The appointment was scheduled for early one morning.  Not too early as he had to get them caught before I got there.  Keep in mind, I charged by the hour for herd work.  I arrived at the location on time, believe it or not, but I could be sure I was in the right place.  The location I went to did not seem to have a working facility that appeared functional.  Mostly a weed covered and disheveled fencing where most of the boards appeared to be about to fall off their posts.  The cows were not there, but I start to see them coming up from the back of the pasture with the farmer and his grown sons pushing the cows up to my location.  One of the sons come driving up to the “corral” and opens a gate.  The cows balk at the gate but with encouragement, they go into the corral and the son shuts the gate behind the last cow and calf that are dragging up the rear. 

Ok, I guess this is the right place!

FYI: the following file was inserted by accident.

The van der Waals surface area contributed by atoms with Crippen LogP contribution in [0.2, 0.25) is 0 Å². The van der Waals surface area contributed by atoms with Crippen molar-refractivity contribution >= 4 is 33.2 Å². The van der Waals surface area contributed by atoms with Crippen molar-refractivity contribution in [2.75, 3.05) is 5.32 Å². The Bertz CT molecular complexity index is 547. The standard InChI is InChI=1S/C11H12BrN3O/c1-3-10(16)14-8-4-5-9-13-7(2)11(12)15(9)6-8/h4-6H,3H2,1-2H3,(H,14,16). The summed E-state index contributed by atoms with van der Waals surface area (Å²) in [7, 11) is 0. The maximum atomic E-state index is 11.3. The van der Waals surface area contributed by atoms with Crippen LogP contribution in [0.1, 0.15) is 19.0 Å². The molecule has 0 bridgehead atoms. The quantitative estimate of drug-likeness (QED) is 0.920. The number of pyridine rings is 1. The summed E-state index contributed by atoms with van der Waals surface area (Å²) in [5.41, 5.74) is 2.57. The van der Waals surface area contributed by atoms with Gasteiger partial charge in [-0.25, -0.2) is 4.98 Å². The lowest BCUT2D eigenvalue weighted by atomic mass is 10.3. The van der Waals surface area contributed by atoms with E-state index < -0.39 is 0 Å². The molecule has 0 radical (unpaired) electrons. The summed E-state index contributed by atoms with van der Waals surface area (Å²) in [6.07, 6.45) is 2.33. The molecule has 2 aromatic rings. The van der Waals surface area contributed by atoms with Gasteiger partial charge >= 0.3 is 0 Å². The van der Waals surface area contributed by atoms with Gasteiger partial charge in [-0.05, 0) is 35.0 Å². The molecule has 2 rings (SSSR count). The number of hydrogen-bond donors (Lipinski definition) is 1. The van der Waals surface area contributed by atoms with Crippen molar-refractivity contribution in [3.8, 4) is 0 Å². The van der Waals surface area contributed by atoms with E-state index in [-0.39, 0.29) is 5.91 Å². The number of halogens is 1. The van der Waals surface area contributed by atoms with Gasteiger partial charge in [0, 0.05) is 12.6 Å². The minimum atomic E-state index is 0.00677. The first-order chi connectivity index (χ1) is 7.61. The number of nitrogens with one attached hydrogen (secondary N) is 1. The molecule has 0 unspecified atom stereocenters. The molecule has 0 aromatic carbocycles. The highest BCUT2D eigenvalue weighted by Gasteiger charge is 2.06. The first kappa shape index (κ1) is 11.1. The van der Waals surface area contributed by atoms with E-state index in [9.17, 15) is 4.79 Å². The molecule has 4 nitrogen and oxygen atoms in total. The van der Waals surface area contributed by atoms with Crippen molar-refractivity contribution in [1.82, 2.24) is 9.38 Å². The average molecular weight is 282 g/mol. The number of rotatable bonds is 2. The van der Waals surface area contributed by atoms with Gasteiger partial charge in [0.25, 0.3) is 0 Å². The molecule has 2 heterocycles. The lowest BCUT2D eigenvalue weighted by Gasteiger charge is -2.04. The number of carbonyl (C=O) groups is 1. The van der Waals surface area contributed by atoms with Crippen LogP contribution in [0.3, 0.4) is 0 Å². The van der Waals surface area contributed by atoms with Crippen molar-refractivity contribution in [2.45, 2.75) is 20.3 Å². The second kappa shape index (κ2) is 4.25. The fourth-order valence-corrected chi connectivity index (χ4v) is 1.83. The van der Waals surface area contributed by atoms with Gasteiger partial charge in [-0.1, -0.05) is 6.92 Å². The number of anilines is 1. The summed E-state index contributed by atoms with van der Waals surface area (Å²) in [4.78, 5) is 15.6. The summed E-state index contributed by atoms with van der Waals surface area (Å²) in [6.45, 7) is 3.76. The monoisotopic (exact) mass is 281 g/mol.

The sons commence to hacking away at the weeds surrounding the chute and head gate so that you can see the facility much better.  There is a head gate but no way into the chute from the outside.  Just the rear gate facing the corral.  Ok, well its not the first time I have had to climb a fence to get into a chute.  Today will be no different, right.  Except the fencing is falling apart.   The farmer comes up to me and says, “You’re early”. Actually, I am right on time, I reply. He continues the conversation with “It’s not as pretty as you may be used to, but it’ll do.  I never did put a side door into the chute, so you’ll have to come into the corral with the cows and follow in behind them as they go.  I wouldn’t try to climb over the fence if I were you, the boards don’t look too steady.  I am afraid they may fall off.  I’m hoping the cows won’t be too rough on it today or the fence might come down and then they’ll all be loose.  I think to myself that that is a bit unorthodox and not very safe, but I said what the heck.  I’ll give it a go.  The cows have proceeded to tromp down the weeds inside the corral so the walking is getting better.  The inside diameter of the corral is also fairly large, so there is room to stay away from the cows until I need to go down behind one.  The cows seem calm so far.  No one is trying to kill anybody, yet and no one is trying to climb out, yet.